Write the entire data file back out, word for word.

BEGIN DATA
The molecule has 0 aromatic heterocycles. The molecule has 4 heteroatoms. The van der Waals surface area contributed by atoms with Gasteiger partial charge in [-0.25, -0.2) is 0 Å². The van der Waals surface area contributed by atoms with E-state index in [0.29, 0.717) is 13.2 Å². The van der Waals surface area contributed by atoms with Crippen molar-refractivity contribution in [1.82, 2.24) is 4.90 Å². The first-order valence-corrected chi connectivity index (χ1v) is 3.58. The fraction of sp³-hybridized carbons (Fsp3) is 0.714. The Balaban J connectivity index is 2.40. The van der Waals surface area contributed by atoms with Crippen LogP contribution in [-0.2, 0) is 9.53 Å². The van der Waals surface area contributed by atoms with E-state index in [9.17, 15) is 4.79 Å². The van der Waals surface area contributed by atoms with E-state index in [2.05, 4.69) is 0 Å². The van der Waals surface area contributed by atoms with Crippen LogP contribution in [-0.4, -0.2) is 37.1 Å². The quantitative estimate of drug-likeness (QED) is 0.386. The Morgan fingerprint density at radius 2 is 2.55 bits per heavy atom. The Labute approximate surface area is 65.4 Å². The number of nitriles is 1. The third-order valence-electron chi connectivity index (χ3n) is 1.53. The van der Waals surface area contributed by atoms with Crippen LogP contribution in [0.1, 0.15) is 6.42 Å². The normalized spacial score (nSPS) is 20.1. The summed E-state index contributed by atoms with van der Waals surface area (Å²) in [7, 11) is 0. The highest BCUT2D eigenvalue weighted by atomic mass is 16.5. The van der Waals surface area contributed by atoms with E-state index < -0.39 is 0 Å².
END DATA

The molecule has 0 aromatic heterocycles. The molecule has 4 heteroatoms. The van der Waals surface area contributed by atoms with Gasteiger partial charge in [-0.25, -0.2) is 0 Å². The van der Waals surface area contributed by atoms with E-state index in [0.29, 0.717) is 13.2 Å². The van der Waals surface area contributed by atoms with Crippen molar-refractivity contribution in [1.82, 2.24) is 4.90 Å². The first-order valence-corrected chi connectivity index (χ1v) is 3.58. The fraction of sp³-hybridized carbons (Fsp3) is 0.714. The Balaban J connectivity index is 2.40. The van der Waals surface area contributed by atoms with Crippen LogP contribution in [-0.2, 0) is 9.53 Å². The van der Waals surface area contributed by atoms with E-state index in [9.17, 15) is 4.79 Å². The van der Waals surface area contributed by atoms with E-state index in [2.05, 4.69) is 0 Å². The van der Waals surface area contributed by atoms with Crippen LogP contribution in [-0.4, -0.2) is 37.1 Å². The quantitative estimate of drug-likeness (QED) is 0.386. The Morgan fingerprint density at radius 2 is 2.55 bits per heavy atom. The Labute approximate surface area is 65.4 Å². The number of nitriles is 1. The third-order valence-electron chi connectivity index (χ3n) is 1.53. The van der Waals surface area contributed by atoms with Crippen LogP contribution in [0.1, 0.15) is 6.42 Å². The normalized spacial score (nSPS) is 20.1. The summed E-state index contributed by atoms with van der Waals surface area (Å²) in [7, 11) is 0. The highest BCUT2D eigenvalue weighted by atomic mass is 16.5. The van der Waals surface area contributed by atoms with E-state index < -0.39 is 0 Å².